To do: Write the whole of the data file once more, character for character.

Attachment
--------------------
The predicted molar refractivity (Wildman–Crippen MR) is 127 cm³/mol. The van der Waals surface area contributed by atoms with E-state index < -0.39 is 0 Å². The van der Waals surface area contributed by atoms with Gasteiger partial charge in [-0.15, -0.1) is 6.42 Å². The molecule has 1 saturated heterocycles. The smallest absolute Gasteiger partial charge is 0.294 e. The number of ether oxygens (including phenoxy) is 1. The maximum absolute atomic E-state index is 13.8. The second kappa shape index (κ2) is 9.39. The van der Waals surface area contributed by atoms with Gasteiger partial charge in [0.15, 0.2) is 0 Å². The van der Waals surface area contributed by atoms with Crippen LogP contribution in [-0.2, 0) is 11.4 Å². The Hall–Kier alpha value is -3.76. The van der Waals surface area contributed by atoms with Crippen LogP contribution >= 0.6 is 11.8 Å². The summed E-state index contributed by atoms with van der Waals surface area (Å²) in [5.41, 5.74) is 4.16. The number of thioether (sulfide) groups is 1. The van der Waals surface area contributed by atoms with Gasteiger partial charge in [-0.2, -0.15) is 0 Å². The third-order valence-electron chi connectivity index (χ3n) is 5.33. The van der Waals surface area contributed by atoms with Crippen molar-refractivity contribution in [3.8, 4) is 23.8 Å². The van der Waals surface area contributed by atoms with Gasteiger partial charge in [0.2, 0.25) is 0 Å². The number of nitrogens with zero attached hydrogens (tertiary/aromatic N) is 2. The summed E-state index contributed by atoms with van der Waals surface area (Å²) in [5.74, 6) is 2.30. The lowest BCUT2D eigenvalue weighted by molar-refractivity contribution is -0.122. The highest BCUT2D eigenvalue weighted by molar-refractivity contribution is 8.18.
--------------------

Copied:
The predicted molar refractivity (Wildman–Crippen MR) is 127 cm³/mol. The van der Waals surface area contributed by atoms with E-state index < -0.39 is 0 Å². The van der Waals surface area contributed by atoms with Gasteiger partial charge in [-0.15, -0.1) is 6.42 Å². The molecule has 1 saturated heterocycles. The smallest absolute Gasteiger partial charge is 0.294 e. The number of ether oxygens (including phenoxy) is 1. The maximum absolute atomic E-state index is 13.8. The second kappa shape index (κ2) is 9.39. The van der Waals surface area contributed by atoms with Gasteiger partial charge in [0.15, 0.2) is 0 Å². The van der Waals surface area contributed by atoms with Crippen LogP contribution in [-0.2, 0) is 11.4 Å². The Hall–Kier alpha value is -3.76. The van der Waals surface area contributed by atoms with Crippen LogP contribution >= 0.6 is 11.8 Å². The summed E-state index contributed by atoms with van der Waals surface area (Å²) in [5.41, 5.74) is 4.16. The number of thioether (sulfide) groups is 1. The van der Waals surface area contributed by atoms with Gasteiger partial charge in [-0.2, -0.15) is 0 Å². The third-order valence-electron chi connectivity index (χ3n) is 5.33. The van der Waals surface area contributed by atoms with Crippen molar-refractivity contribution in [3.8, 4) is 23.8 Å². The van der Waals surface area contributed by atoms with Gasteiger partial charge in [0.2, 0.25) is 0 Å². The number of nitrogens with zero attached hydrogens (tertiary/aromatic N) is 2. The summed E-state index contributed by atoms with van der Waals surface area (Å²) in [5.74, 6) is 2.30. The lowest BCUT2D eigenvalue weighted by molar-refractivity contribution is -0.122. The highest BCUT2D eigenvalue weighted by molar-refractivity contribution is 8.18.